options.  For example, changing the address of a the DNS server
      supplied in a DHCP option to point to a rogue server.

   *  Various attacks based on re-configuring the contents of DHCPv6
      options, leading to several types of security or privacy threats.  
      For example, changing the address of a the DNS server
      supplied in a DHCP option to point to a rogue server.

>> Another example: an attacker may gather information about clients, network
>> topology and network devices (e.g., by looking at the OUI part of the MAC
>> address). Such information can be highly helpful when preparing an orchestrated
>> attack towards a target company. If this is simplified by the YANG based
>> configuration in some way (I think so but you have a better understanding than
>> me), then it's worth mentioning.
> [if - The current Security Considerations text contains the following:
> "   Some of the readable data nodes in this YANG module may be considered
>    sensitive or vulnerable in some network environments.  Therefore, it
>    is important to control read access (e.g., only permitting get, get-
>    config, or notifications) to these data nodes.  These subtrees and
>    data nodes can be misused to track the activity of a host:
>    *  Information the server holds about clients with active leases:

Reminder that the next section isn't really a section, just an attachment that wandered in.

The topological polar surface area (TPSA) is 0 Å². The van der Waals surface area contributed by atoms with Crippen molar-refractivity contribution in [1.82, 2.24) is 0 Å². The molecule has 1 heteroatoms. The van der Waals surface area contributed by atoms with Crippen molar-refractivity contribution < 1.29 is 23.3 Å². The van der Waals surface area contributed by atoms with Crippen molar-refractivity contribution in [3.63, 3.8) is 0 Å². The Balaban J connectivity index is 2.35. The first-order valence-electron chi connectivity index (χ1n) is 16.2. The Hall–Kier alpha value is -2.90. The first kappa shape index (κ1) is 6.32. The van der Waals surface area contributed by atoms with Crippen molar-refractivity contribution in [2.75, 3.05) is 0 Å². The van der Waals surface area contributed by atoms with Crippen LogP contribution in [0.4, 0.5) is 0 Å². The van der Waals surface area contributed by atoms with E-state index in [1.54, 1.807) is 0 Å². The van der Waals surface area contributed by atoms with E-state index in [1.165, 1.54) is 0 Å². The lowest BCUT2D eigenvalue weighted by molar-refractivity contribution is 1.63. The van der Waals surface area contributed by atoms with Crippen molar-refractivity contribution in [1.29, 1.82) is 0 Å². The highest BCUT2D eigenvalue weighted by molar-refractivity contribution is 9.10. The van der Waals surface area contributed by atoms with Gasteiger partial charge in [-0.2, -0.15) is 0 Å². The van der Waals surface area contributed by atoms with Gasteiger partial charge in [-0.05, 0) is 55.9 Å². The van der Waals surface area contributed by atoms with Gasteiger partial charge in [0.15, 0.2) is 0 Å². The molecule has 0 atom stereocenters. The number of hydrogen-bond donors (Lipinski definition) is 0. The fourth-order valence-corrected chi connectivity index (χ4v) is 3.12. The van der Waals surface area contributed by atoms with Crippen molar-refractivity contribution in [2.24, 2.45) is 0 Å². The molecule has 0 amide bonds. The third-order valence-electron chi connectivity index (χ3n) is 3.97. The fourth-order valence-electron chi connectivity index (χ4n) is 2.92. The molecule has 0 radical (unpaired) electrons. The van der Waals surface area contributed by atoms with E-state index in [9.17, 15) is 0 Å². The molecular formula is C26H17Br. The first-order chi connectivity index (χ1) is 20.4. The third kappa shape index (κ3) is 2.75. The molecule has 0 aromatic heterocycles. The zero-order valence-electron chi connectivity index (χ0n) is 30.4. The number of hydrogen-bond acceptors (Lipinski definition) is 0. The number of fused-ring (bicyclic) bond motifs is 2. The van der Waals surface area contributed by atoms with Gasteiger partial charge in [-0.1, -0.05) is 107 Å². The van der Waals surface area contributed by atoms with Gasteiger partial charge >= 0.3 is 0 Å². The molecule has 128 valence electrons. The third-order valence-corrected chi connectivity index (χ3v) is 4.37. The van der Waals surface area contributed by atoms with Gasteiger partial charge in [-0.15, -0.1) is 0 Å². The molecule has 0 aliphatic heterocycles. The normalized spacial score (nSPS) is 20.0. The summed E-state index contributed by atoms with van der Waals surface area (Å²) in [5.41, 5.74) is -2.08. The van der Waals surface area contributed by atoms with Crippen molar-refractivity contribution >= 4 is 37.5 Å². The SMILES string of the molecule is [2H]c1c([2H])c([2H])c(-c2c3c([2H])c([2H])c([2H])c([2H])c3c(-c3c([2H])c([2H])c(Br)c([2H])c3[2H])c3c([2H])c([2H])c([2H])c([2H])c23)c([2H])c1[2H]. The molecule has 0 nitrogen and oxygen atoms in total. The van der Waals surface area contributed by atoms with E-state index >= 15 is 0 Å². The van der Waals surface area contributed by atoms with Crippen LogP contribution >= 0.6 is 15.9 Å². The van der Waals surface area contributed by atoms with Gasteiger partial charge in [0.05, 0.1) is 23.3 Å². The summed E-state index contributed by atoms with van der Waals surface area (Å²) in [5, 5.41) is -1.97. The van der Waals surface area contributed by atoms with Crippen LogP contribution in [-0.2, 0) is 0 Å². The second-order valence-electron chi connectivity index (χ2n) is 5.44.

>       (dhc6-srv/allocation-ranges/allocation-range/address-pools/
>       address-pool/active-leases)
>    *  Information the relay holds about clients with active leases:
>       (dhc6-rly/relay-if/prefix-delegation/)
> MAC address/Client DUIDs and other client state information is held as part of these sub-trees.
> RFC7824 specfically covers DHCPv6 Privacy Considerations in some detail, so I can add
> The following text:
> “[RFC7824] covers privacy considerations for DHCPv6 and is applicable here."
> ]

VR: indeed, RFC 7824 is a key reference and must be referenced by your document.
	Thanks for adding it.

>> To summarize, I have the feeling the current text could better illustrate some
>> of the consequences of attacks, beyond DoS attacks.
>> Minor comments:
>> - Section 5: remove "a" or "the" in:
>>        "changing the address of a the DNS server"
> [if - done]
>> - Section 5: "re-configuring messages" is ambiguous.
>>        I think "forwarding messages to a rogue server after modifying the
>>        'server-address'" (I think this is what is meant) would be more
>>        appropriate.
> [if - I’ve changed to the following:
> Modifying the relay's "destination-address" to send               
>           messages to a rogue DHCPv6 server. 
> ]

VR: yes.

>> - intro:
>>        "...which is applicable device's interfaces."
>>        May be: "applicable to ..."
> [if - done]
>> - intro, 1st paragraph:
>>        You should choose to either expand both NETCONF and RESTCONF acronyms,
>>        or none of them.
> [if - AFAIK, RESTCONF does not have an expanded acronym (there isn’t one given in RFC8040)
> The RFC Editor’s list of acronyms ( <>) has the following:
> NETCONF    - Network Configuration Protocol (NETCONF) 
> RESTCONF   - No Expansion 
> ]

VR: okay, forget what I said, I was not aware.